Drug dealer who became 'snitch' gets light term Leiben testified against ringleaders

June 29, 1993|By Dennis O'Brien | Dennis O'Brien,Staff Writer

The Glen Burnie drug dealer whose inside knowledge of one of the biggest drug rings in county history helped convict its ringleaders got his reward in Circuit Court yesterday -- a relatively short 18-month sentence and the chance to serve most of it at home.

Lawrence C. Leiben, 50, of the 8300 block of Veterans Highway was sentenced to 18 months in County Jail by Judge H. Chester Goudy Jr. after two police officers said his role as a "snitch" in the drug case against James and Roger Emory and their co-defendants would put him in jeopardy if he were sent to a state prison.

Any sentence longer than 18 months must be served in the state prison system.

"Just being labeled a snitch would create a problem," said Detective Michael Chandler, chief investigator in the case, which ended with the arrest of the Emory brothers and eight co-defendants Oct. 28, 1992.

"His safety would be a concern," Detective Chandler said.

Judge Goudy said he would let Leiben work as an engraver during the day and spend nights at the jail. The judge also said he would consider defense attorney Gill Cochran's request that Leiben serve most of his sentence under house arrest if he first completes 90 days with no disciplinary problems at the jail.

The judge said he had considered Leiben's chances for rehabilitation and how much he had helped prosecutors with his testimony.

"There's no question that you helped the state by testifying. And I agree that being confined in a state prison would be far more hazardous to you than someone who didn't have your background," said Judge Goudy, who presided over the Emory trial.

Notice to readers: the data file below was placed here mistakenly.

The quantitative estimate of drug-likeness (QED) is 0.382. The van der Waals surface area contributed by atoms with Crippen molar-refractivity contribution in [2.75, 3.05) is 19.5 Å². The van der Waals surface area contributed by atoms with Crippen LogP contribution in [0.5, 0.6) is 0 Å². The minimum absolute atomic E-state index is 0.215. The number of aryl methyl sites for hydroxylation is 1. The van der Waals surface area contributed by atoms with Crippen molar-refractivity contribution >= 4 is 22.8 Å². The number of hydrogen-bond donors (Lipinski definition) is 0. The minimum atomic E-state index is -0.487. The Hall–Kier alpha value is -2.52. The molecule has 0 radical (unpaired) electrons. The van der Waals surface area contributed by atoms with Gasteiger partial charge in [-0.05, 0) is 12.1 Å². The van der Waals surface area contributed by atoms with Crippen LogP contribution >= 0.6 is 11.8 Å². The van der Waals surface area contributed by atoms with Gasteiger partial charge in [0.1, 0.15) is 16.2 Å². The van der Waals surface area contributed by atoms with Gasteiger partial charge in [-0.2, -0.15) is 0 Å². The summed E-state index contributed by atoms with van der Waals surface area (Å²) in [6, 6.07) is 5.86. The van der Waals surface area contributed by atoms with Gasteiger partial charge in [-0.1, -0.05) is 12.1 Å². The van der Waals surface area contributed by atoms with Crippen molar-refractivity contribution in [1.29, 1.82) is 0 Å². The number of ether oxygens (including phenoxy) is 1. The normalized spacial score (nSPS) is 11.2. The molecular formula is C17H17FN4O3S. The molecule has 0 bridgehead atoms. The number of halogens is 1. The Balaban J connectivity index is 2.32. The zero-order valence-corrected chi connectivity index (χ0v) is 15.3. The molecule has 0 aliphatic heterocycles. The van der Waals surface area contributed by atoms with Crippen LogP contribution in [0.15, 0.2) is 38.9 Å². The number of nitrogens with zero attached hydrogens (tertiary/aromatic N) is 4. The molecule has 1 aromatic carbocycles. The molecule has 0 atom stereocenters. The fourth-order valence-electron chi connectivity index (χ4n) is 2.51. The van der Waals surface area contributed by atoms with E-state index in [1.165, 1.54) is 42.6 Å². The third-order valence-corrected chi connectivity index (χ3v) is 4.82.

Leiben, who was convicted in the early 1970s on weapon charges and for possession of marijuana with intent to distribute, agreed to testify and plead guilty March 19 to possession with intent to distribute cocaine and marijuana.

In exchange, prosecutors agreed to drop drug kingpin charges that would have carried a mandatory 20-year sentence. Police also returned Leiben's Porsche and his triple-beam scale.

Leiben said yesterday that he was sorry for what he had done and that he agreed to join in the drug ring only because his laser engraving business was failing and he needed the money.

"I'm very sorry for what I've put everybody through, and I will never do anything like this again," he said. "I didn't feel good about doing it, but I did what I had to do."

In hours of testimony in April, Leiben traced the origins of the alleged marijuana ring to Texas and spelled out the details of the operation in the kind of dry, matter-of-fact tone he might have used to describe a grocery store chain or office supply business.

He told of being paid $5,000 for storing marijuana in his garage and having to spray it with rum to kill the mold.

He testified that James Emory, 47, was the head of the ring and described Roger Emory, 43, as someone who took care of "loose ends" when Philip Dulany, another co-defendant who pleaded guilty to lesser charges, was unavailable.

James Emory was convicted by a jury on three counts of being a drug kingpin and charges of importation of marijuana and possession with intent to distribute more than 50 pounds of marijuana. He was sentenced last month to 25 years without parole.

Roger Emory, who faced the same charges, was convicted by the same jury on a kingpin count and an importation of marijuana charge. He was sentenced to 20 years without parole.

Virginia Watts, the Emorys' mother, said she thought Leiben should have been sentenced to the same 10-year term given to William Bailey Jr., 46, of Annapolis, who was part of the ring and pleaded guilty to possession with intent to distribute 50 pounds or more of marijuana and conspiracy to import 100 pounds of marijuana or more.

"I think he got off very lightly considering what everyone else got," Mrs. Watts said.

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